The lights are on
What new ideas the game brings to the table and how well old ideas are presented.
How good a game looks, taking into account any flaws such as bad collision or pop-up.
Does the game’s music and sound effects get you involved or do they make you resolve to always play with the volume down?
Basically, the controller to human interface. The less you think about the hunk of plastic in your hands, the better the playability.
Flat out, just how fun the game is to play. The most important factor in rating a game.
Two years is a long time in video games, and it’s rare that a release so far out from its original incarnation can generate excitement. However, Blizzard’s constant improvements and adjustments have led to a stellar port to new-gen consoles, including the complete experience available on PC, plus several smart bonus features. It’s an ideal way to play the game for the first time or the tenth, especially if you have any mix of friends to play with, either on your couch or across the country.
The richly imagined world of Diablo III is a visual treat, and hits all the requisite buttons for epic fantasy world building, but the clichéd and predictable story isn’t what keeps you hooked. That honor goes to the finely tuned character progression and loot system. Months of tweaking have resulted in the fastest-paced leveling and equipment gathering yet.
A new apprentice mode is the most meaningful addition, pulling the stats of low-level players up to a competitive tier with their buddies, and then making the monster fights appropriately challenging for the newly powered group. Apprentice mode eliminates the frustration of players out-leveling each other, and lets the apprentice fly through those lower tiers of play.
Drop rates (especially for coveted legendary items) are notably elevated, and most pick-ups are targeted to the needs of your class. In addition, a clever gifting system adds a satisfying new social wrinkle; upon acquiring a piece of legendary gear, you sometimes also acquire a gift item targeted to someone on your friends list. You can send it through the in-game mail as a pleasant surprise that benefits the whole group the next time you play.
As you wander, the controller may shake as a nemesis approaches. This towering evil has already killed one of your fellows, and has powered up before hopping across friends lists to arrive in your game. If he kills you, the beast heads off to torment another of your buddies. Kill him, and everyone involved in the fight gets commensurate rewards. The nemesis system is another indication of Blizzard’s commitment to social engagement, and adds a small but meaningful twist to gameplay.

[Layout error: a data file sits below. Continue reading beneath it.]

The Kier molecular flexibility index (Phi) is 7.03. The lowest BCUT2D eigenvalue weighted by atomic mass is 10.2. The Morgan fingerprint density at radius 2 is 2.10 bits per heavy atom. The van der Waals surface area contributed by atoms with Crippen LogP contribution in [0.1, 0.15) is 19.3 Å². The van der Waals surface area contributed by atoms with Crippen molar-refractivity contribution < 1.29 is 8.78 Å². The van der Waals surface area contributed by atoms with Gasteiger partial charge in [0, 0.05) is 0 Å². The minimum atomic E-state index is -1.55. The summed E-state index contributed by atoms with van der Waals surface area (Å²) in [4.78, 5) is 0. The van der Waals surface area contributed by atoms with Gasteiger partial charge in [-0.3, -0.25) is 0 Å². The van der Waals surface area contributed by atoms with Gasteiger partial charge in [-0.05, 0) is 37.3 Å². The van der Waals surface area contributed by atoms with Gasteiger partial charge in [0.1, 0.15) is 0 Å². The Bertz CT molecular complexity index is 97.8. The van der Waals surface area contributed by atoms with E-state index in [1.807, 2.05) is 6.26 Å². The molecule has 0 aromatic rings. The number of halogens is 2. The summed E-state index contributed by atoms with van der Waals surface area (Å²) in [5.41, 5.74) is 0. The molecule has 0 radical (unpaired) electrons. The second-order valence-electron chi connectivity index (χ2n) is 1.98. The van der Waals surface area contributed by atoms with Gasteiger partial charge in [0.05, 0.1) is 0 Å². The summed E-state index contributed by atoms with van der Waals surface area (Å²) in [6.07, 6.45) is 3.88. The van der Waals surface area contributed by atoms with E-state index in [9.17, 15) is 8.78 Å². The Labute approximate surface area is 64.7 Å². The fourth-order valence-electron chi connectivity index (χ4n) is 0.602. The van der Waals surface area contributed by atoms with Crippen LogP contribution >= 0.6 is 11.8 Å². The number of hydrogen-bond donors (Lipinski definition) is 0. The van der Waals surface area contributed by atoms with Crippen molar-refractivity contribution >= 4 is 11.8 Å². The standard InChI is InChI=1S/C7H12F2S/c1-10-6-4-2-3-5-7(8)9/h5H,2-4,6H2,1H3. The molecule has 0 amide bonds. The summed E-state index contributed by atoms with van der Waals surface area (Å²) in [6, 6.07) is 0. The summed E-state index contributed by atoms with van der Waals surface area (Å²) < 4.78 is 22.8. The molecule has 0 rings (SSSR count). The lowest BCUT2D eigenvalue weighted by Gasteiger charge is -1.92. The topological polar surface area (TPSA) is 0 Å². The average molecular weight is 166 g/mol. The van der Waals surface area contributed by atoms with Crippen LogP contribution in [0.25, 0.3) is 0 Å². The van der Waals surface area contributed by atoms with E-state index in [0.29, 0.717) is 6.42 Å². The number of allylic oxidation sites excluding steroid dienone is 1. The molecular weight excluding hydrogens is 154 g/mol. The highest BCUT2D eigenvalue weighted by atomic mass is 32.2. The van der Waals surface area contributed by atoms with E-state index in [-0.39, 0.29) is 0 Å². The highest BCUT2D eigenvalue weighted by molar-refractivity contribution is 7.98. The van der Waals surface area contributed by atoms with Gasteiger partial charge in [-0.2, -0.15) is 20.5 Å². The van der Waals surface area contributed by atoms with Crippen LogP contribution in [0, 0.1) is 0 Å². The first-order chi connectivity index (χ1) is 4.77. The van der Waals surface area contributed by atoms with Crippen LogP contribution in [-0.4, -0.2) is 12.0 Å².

The Ultimate Evil Edition includes both the base game and the expansion, which makes it an exceptional value for fledgling players. While the addition of a single new act and character class in Reaper of Souls is relatively modest in scope, the real value in the expansion comes from adventure mode. This endless experience throws high-density monster groups at you in surprising new configurations, and demands you take out bounty targets to receive big XP and material rewards. After completing the story, it’s my preferred way to develop my main characters’ post level-cap paragon levels, as well as build up new alts into the fight. That’s why I’m bummed that Blizzard opted to keep adventure mode locked until a character completes the storyline. Players coming over from PC would have liked to jump right into the best version of the action, but must instead push through the slower-paced story again.
The new-gen versions of the Ultimate Evil Edition look phenomenal, with a level of polish in the flashing magical effects and grim backgrounds that approaches high-end PC quality. Control-wise, direct control over your hero with the left stick simply feels more engaging than endlessly pointing and clicking. Moreover, the console-exclusive right stick dodge is a solid way to get out of danger fast, and a welcome use of the available inputs.
However, the other major playability adjustment on console doesn’t fare as well. Inventory management and vendor interactions are handled on a radial menu. It’s functional, but more than a little clunky when trying to compare multiple items or switch between categories quickly. Given that loot management is so central to the experience, it’s too bad this system feels subpar. In this regard, the PC version and its mouse-click options remain superior.
The complete Diablo III experience is enjoyable played solo, but by allowing a combination of online and local cooperative play for up to four players and adding some fun new social tools, Blizzard has made this the cooperative game to beat on new-gen consoles. No matter your experience level with the game, this is an excellent time to dive in to the action.
We reviewed the PlayStation 4 and Xbox One versions of the Ultimate Evil Edition. The game is also available on PlayStation 3 and Xbox 360.
Email the author Matt Miller, or follow on Twitter, and Game Informer.